Is flash the future for data storage?

Over the past few decades, hard drives have been the most common form of data storage for both individuals and businesses alike. Devices utilising flash media such as SSDs and USB drives have been growing in popularity, though, and are now commonly used in off-the-shelf consumer electronics such as smartphones, tablets and laptops. Many commentators and consumers have argued that this represents a shift in data storage trends; that the hard drive is in decline and due to fall into obsolescence. But just how accurate are these claims?

There can be little doubt that the increasing popularity of smartphones and tablets has contributed greatly to the adoption of flash media. Flash storage is much more svelte than media which uses platters and spindles and is ideally suited to mobile devices as a result. In fact, due to their size, hard drives are simply not suitable for these products.

As far as desktops and laptops are concerned, though, the major selling point for flash-based storage media are their read/write speeds. Flash media does not utilise moving parts and, as a result, is significantly quicker than devices which do. This means that it appeals to a niche portion of consumers, specifically gamers and others for whom decreasing loading times is a priority; not necessarily those using their computer for more standard fayre such as internet browsing, document creation and so on. As flash-based storage is more expensive (a 500gb SSD is over £100 more than a hard drive with the same capacity), we think a lot of consumers will continue to choose hard drives over flash media when this option is presented to them.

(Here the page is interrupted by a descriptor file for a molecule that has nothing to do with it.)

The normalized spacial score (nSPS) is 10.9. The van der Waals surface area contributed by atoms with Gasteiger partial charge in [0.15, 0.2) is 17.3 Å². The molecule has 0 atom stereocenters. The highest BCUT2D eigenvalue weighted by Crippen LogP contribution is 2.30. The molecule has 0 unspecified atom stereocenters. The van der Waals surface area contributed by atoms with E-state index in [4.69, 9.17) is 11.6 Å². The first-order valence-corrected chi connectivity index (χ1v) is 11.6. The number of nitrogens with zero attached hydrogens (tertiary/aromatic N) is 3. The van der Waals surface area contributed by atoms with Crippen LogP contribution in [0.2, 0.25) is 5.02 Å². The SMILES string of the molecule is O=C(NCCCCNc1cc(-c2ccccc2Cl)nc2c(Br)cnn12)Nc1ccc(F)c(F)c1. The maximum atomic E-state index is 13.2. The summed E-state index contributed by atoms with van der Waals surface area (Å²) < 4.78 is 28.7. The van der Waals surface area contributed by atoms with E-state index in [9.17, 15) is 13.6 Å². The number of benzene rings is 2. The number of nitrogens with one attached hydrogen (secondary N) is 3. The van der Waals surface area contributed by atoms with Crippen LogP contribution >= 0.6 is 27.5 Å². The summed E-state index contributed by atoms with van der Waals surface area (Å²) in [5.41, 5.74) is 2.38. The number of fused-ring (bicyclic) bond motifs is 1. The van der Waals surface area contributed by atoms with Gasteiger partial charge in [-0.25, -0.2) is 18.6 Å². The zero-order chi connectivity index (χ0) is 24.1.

The cost of flash-based storage is – akin to all developing technology – falling, though, and this is certain to result in all off-the-shelf products that contain some form of storage media being fitted with flash media as standard in the near future. Whilst this will inevitably lead to fewer people using hard drives on a daily basis, we’re certain that they’ll still be widely used – just not as peoples’ main means of storing data.

Consider, for example, whether it’ll make sense for people to use flash media in backup devices like external drives? Consumers buy these devices to backup their data meaning that there is little benefit to them offering superior read and write speeds. Value for money is far more likely to appeal to consumers looking to purchase one as a result.

Data centres, too, are unlikely to use SSDs or other flash media. They may offer superior speed but, with their customers looking for secure and affordable backup options, there’s no reason to shoulder the extra costs.

So, whilst it may not be entirely inaccurate to state that the majority of us will soon be using some type of flash media as our primary means of storing our data, devices used for backing up, whether online or offline, are still likely to use hard drives. They are, if nothing else, still the most common storage media we see in our data recovery lab.

Ultimately, the hard drive is likely to play a part in data storage for many years to come. Like tape, it will become a popular media for backing up data and it will be some time before it becomes obsolete.

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